A healthy economy leads to a healthy society. Or so has been the traditional school of thought in the sustainable development community. Recently, however, there has been a shift in thinking. DePaul faculty member Michael Diamond, M.A. has suggested the phrase be reversed—a healthy society would in turn lead to a healthy economy. At first glance, the link between a population’s health and wellness and sustainability may not be immediately visible. According to Diamond, illness can impact an economy in many ways. When a person becomes ill and has to miss time from work or school, on average, another person is removed from the workforce or from their studies to care for the sick person. Resources and money that could be spent in the pursuit of other societal goals must then be used to care for the sick. With the potential drain both on capital and the labor force, it is in the best interest of any society to have as healthy of a population as possible.
Ultimately the choice to live and eat in a healthy manner remains with the individual. Institutions do have the ability, however, to provide incentives and push those affiliated down the path to wellness. DePaul has made great progress to encourage living and maintaining a healthy lifestyle by making small changes. One such program is the Green Steps walking program that was put in place in the Spring 2010. This program encouraged daily exercise and the use of alternate methods of transportation by connecting members of the DePaul community. Participants engaged in healthy competition and were held accountable by others to walk as much as possible during the 10-week program. Not only did the Green Steps walking program reward daily exercise, it helped to reduce the carbon footprint of those involved. The addition of bicycle storage spaces in the Clifton parking garage is another way DePaul is encouraging exercise and a healthy lifestyle.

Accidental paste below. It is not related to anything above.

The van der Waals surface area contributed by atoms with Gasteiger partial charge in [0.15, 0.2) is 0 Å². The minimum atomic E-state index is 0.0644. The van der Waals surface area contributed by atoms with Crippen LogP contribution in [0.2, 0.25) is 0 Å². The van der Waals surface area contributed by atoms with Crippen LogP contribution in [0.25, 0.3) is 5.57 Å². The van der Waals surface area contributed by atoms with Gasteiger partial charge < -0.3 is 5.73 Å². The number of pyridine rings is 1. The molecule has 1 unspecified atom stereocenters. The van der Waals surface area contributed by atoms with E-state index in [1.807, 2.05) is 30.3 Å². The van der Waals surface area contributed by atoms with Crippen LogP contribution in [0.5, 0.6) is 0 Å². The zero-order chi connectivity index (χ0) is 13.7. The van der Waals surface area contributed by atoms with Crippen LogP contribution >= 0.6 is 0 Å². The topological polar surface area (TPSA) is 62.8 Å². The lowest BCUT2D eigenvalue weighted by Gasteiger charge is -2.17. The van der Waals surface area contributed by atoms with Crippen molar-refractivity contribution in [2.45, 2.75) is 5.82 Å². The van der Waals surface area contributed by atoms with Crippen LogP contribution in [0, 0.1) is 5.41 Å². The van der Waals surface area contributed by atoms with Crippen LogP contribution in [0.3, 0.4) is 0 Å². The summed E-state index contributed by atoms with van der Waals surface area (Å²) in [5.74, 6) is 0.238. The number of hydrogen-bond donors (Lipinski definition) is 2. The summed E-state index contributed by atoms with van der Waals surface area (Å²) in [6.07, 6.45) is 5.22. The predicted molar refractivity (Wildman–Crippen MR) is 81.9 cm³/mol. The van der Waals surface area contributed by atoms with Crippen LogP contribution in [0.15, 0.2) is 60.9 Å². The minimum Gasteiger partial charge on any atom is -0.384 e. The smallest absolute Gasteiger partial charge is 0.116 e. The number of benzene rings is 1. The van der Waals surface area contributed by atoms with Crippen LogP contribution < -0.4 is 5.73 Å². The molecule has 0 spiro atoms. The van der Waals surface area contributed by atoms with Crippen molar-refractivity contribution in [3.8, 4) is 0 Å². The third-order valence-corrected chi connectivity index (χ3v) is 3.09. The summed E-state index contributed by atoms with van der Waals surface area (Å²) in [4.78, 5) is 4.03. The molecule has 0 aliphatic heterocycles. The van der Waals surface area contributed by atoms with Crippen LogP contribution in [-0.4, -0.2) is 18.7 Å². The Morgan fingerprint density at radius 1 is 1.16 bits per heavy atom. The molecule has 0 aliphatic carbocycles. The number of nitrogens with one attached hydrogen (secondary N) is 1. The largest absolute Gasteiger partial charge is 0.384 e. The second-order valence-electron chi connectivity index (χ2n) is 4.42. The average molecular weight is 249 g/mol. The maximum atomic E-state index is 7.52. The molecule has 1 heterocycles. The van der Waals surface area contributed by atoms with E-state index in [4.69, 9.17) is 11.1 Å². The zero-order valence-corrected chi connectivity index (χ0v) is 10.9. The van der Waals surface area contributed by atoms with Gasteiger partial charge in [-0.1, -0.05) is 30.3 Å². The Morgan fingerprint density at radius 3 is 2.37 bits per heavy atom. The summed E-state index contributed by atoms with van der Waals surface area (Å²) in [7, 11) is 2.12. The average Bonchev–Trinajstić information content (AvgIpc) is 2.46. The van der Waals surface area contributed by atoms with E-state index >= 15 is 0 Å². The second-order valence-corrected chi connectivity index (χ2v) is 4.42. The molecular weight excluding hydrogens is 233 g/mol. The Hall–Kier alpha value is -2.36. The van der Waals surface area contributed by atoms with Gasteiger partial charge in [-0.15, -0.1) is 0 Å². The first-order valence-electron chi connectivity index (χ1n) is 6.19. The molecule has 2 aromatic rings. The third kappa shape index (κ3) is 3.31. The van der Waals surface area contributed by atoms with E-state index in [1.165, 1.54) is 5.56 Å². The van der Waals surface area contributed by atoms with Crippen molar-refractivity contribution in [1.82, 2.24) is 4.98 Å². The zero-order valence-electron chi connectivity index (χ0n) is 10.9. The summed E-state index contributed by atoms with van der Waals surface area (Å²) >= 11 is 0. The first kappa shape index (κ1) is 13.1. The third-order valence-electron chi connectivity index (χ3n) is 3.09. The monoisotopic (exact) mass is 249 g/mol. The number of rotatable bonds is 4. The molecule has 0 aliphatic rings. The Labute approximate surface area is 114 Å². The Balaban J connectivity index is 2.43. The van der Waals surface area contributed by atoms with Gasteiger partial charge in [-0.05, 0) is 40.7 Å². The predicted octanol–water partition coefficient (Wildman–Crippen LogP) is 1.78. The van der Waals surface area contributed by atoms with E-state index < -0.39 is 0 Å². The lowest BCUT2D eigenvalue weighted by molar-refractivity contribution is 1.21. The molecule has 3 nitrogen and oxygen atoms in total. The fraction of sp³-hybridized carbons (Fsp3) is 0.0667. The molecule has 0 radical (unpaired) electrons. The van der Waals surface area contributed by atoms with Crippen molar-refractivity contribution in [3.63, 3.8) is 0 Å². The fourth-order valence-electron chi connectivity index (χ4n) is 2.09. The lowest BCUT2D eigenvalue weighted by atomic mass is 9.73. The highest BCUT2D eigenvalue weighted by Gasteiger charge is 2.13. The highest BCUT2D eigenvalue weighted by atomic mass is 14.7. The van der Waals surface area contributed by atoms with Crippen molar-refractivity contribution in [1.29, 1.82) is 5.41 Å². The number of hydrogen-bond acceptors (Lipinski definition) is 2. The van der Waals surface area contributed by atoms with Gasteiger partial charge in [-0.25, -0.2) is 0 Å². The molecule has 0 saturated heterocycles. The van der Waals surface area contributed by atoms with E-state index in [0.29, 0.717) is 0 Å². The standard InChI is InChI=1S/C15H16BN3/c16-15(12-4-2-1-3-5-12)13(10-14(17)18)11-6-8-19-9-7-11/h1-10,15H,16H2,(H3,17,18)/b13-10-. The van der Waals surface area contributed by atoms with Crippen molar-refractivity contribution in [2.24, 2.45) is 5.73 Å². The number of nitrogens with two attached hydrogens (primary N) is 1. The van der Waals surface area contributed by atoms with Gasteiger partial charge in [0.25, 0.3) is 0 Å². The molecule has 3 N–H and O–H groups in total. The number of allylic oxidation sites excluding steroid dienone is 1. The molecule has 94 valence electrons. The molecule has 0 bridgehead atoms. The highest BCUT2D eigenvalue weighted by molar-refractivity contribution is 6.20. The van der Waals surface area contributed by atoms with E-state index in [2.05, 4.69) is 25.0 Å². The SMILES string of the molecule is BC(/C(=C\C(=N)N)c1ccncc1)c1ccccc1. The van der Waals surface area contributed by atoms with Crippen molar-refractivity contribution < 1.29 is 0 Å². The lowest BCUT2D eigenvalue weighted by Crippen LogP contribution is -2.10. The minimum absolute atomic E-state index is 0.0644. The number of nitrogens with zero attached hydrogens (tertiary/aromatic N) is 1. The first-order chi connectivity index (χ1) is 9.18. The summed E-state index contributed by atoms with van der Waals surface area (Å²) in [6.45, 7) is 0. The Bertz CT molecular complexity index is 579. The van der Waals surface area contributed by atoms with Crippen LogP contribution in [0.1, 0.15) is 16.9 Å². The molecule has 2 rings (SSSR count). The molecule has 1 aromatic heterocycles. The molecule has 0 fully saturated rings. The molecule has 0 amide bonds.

Exercise is only half the equation when concerning a healthy lifestyle; a nutritious, balanced diet is also necessary. DePaul is helping to provide robust snacks in campus vending machines by labeling ‘balanced choice’ healthy snack options with a green symbol. By providing members of the DePaul community with nutritious options during breaks, the goal of a healthy diet is easier to attain.
It can be said that an investment in a healthy lifestyle is also an investment in sustainable development. Walking or riding a bike not only provides the individual with necessary exercise, it provides an alternative method of ‘green’ transportation, thus reducing the greenhouse gases that would have otherwise been emitted. Competitions such as the Green Step walking program are appearing across the country. When exercise is combined with a properly balanced diet the foundation is laid for a fit society. The goals of healthy living and sustainable development do not preclude each other. It is refreshing to see DePaul recognize this and implement steps to make this a reality.
Posted by: Nicholas Stratton
Photo Credit: http://www.brocktonpublicschools.com/page.cfm?p=106